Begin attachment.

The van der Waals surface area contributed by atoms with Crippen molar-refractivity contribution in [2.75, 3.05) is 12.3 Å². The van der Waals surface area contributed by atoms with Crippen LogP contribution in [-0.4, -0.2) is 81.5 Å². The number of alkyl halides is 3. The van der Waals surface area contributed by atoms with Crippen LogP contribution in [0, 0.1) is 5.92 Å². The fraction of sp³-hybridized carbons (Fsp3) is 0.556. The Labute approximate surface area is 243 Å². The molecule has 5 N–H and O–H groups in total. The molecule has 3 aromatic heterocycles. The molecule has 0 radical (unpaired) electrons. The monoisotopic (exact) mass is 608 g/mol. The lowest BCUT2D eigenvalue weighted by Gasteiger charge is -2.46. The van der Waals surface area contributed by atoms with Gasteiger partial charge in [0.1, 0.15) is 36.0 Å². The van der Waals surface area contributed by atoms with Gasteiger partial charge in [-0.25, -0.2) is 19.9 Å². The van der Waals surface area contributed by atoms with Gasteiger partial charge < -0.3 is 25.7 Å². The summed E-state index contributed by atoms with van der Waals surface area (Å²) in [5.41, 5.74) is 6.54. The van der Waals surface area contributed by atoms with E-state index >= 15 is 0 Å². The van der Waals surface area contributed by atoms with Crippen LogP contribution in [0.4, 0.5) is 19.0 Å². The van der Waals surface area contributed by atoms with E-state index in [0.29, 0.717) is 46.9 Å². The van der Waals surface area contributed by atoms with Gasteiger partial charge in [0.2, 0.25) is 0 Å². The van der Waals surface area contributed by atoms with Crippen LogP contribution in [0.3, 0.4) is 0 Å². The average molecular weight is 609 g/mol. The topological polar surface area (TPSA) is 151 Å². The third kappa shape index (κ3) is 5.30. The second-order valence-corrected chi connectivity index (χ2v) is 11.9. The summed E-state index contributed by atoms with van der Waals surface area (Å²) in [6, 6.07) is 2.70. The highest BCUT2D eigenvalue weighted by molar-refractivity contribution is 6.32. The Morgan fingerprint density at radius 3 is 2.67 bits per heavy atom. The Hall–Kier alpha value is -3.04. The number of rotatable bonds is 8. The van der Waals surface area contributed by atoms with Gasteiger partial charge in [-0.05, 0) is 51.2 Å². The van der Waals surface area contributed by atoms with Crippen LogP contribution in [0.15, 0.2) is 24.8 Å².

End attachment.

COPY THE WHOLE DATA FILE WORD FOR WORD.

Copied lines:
The van der Waals surface area contributed by atoms with Crippen molar-refractivity contribution in [2.75, 3.05) is 12.3 Å². The van der Waals surface area contributed by atoms with Crippen LogP contribution in [-0.4, -0.2) is 81.5 Å². The number of alkyl halides is 3. The van der Waals surface area contributed by atoms with Crippen LogP contribution in [0, 0.1) is 5.92 Å². The fraction of sp³-hybridized carbons (Fsp3) is 0.556. The Labute approximate surface area is 243 Å². The molecule has 5 N–H and O–H groups in total. The molecule has 3 aromatic heterocycles. The molecule has 0 radical (unpaired) electrons. The monoisotopic (exact) mass is 608 g/mol. The lowest BCUT2D eigenvalue weighted by Gasteiger charge is -2.46. The van der Waals surface area contributed by atoms with Gasteiger partial charge in [0.1, 0.15) is 36.0 Å². The van der Waals surface area contributed by atoms with Gasteiger partial charge in [-0.25, -0.2) is 19.9 Å². The van der Waals surface area contributed by atoms with Gasteiger partial charge < -0.3 is 25.7 Å². The summed E-state index contributed by atoms with van der Waals surface area (Å²) in [5.41, 5.74) is 6.54. The van der Waals surface area contributed by atoms with E-state index >= 15 is 0 Å². The van der Waals surface area contributed by atoms with Crippen LogP contribution in [0.4, 0.5) is 19.0 Å². The van der Waals surface area contributed by atoms with E-state index in [0.29, 0.717) is 46.9 Å². The van der Waals surface area contributed by atoms with Gasteiger partial charge in [0.2, 0.25) is 0 Å². The van der Waals surface area contributed by atoms with Crippen LogP contribution in [0.3, 0.4) is 0 Å². The average molecular weight is 609 g/mol. The topological polar surface area (TPSA) is 151 Å². The third kappa shape index (κ3) is 5.30. The second-order valence-corrected chi connectivity index (χ2v) is 11.9. The summed E-state index contributed by atoms with van der Waals surface area (Å²) in [6, 6.07) is 2.70. The highest BCUT2D eigenvalue weighted by molar-refractivity contribution is 6.32. The Morgan fingerprint density at radius 3 is 2.67 bits per heavy atom. The Hall–Kier alpha value is -3.04. The number of rotatable bonds is 8. The van der Waals surface area contributed by atoms with Gasteiger partial charge in [-0.05, 0) is 51.2 Å². The van der Waals surface area contributed by atoms with Crippen LogP contribution in [0.15, 0.2) is 24.8 Å².